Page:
CHUCK PALAZZO: One of my motivations back then, four or five years ago, was to resolve my own issues, as well as to work with the victims. I continue to heal as a result of the work that we do with the Agent Orange victims here.
I have no medical or scientific background, but just interacting with kids, I could see that it makes them happy. And it makes me happy, too. I enjoy it.
MIKE CERRE: Manus Campbell, a retired New Jersey State Trooper, is redirecting his pension and veteran’s disability payments to support special needs children at this day care center near Hoi An.
MANUS CAMPBELL: When I learned that, for $60 a month, I can bring a child out of his home, where he’s basically in bed or on the floor watching TV all day, bring him to a school, where he can interact with his own peers, he can realize that he’s not alone in life, that there are other people just like him, and he can develop friends.
MIKE CERRE: The Da Nang International Airport, formerly the Da Nang Air Base, remains one of the largest and most toxic Agent Orange sites in Vietnam, with contamination levels 350 times international safety standards.
SEN. PATRICK LEAHY, (D) Vermont: We spent $100 million to remediate this. We built a state-of-the-art facility.
MIKE CERRE: Senator Patrick Leahy is a longtime advocate of funding NGOs helping Vietnam deal with these lethal legacies. He was in Da Nang last year for the inauguration of his three-story oven-like building to cook the dioxin out of the soil, the dangerous compound which has been contaminating the local water and food chain.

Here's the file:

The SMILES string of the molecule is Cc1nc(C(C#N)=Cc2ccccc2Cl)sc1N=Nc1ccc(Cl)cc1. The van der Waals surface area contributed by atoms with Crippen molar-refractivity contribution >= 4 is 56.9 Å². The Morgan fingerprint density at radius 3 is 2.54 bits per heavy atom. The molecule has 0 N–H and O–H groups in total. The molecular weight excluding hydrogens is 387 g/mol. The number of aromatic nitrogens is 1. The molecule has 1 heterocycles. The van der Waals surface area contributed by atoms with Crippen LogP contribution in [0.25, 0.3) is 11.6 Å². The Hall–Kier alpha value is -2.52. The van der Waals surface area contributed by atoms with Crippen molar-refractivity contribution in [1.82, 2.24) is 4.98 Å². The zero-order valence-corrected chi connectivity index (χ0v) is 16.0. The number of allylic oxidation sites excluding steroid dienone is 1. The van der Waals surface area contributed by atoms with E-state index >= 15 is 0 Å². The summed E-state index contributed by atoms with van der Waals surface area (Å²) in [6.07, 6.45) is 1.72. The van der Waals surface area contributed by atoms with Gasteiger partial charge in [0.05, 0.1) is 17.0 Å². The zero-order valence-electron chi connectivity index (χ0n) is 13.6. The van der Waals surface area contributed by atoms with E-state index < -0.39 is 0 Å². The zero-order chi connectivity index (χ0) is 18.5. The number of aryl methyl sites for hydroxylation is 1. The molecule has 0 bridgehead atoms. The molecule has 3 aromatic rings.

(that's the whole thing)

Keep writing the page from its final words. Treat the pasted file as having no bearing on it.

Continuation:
The U.S. has never agreed to pay Vietnam reparations or the $3 billion in reconstruction funds President Nixon promised during the Paris peace accords that ended the American involvement in Vietnam in 1973.
SEN. PATRICK LEAHY: Here, we have both a moral and a humanitarian reason to be involved. It’s in our long-term best interests to help bring about stability in Vietnam and help Vietnam recover from the ravages of war that never should have occurred.
MIKE CERRE: Da Nang’s thatch roof huts and single-story buildings I remember from the war have long since been replaced by one of Vietnam’s most progressive metropolises and a new generation of Vietnamese, who make little, if any reference, to the war.
The beaches where the Marines originally landed are now experiencing a new wave, foreign and domestic investors, as a result of its booming economy since the trade embargoes were lifted.
Do you really feel accepted here now? I mean, do they know that you were here during the war?
CHUCK PALAZZO: They do. Yes, they do.
MIKE CERRE: There’s no…
CHUCK PALAZZO: There’s no animosity, no — no friction at all. They have all welcomed me with open arms. And they invite me to their homes. We drink beer together. And I feel very comfortable and very much part of the community here.
MANUS CAMPBELL: There’s no enemy here anymore. These people don’t care about the war. When you talk about the war, they say, forget it. They don’t want to hear — they don’t want to talk about it, because they want to live for today.
Because of my relationship with Vietnam in the past and what happened to me as a 19-year-old during the war shaped my life, to the point where I came back here to do something good for the people.
MIKE CERRE: For the PBS NewsHour, Mike Cerre reporting from Da Nang, Vietnam.